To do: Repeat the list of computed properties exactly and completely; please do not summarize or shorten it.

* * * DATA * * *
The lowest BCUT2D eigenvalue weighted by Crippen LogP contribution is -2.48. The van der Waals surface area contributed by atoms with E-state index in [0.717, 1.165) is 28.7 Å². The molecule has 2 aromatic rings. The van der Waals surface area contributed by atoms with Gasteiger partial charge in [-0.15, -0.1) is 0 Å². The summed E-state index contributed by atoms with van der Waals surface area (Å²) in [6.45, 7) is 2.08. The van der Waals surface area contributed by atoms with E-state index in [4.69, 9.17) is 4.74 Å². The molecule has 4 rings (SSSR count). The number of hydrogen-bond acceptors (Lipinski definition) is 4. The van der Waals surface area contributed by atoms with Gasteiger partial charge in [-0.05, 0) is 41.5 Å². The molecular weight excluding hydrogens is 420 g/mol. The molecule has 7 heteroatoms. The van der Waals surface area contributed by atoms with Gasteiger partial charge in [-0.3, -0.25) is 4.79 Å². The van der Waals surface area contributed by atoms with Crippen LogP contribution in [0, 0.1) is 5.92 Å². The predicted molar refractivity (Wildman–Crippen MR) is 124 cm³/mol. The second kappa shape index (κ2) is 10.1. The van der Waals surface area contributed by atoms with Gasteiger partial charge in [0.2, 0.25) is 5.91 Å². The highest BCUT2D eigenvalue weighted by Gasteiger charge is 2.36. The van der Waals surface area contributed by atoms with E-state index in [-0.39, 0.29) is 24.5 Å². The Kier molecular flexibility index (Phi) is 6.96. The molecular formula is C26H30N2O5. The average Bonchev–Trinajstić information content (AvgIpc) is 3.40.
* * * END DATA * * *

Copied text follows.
The lowest BCUT2D eigenvalue weighted by Crippen LogP contribution is -2.48. The van der Waals surface area contributed by atoms with E-state index in [0.717, 1.165) is 28.7 Å². The molecule has 2 aromatic rings. The van der Waals surface area contributed by atoms with Gasteiger partial charge in [-0.15, -0.1) is 0 Å². The summed E-state index contributed by atoms with van der Waals surface area (Å²) in [6.45, 7) is 2.08. The van der Waals surface area contributed by atoms with E-state index in [4.69, 9.17) is 4.74 Å². The molecule has 4 rings (SSSR count). The number of hydrogen-bond acceptors (Lipinski definition) is 4. The van der Waals surface area contributed by atoms with Gasteiger partial charge in [-0.05, 0) is 41.5 Å². The molecular weight excluding hydrogens is 420 g/mol. The molecule has 7 heteroatoms. The van der Waals surface area contributed by atoms with Gasteiger partial charge in [-0.3, -0.25) is 4.79 Å². The van der Waals surface area contributed by atoms with Crippen LogP contribution in [0, 0.1) is 5.92 Å². The predicted molar refractivity (Wildman–Crippen MR) is 124 cm³/mol. The second kappa shape index (κ2) is 10.1. The van der Waals surface area contributed by atoms with Gasteiger partial charge in [0.2, 0.25) is 5.91 Å². The highest BCUT2D eigenvalue weighted by Gasteiger charge is 2.36. The van der Waals surface area contributed by atoms with E-state index in [-0.39, 0.29) is 24.5 Å². The Kier molecular flexibility index (Phi) is 6.96. The molecular formula is C26H30N2O5. The average Bonchev–Trinajstić information content (AvgIpc) is 3.40.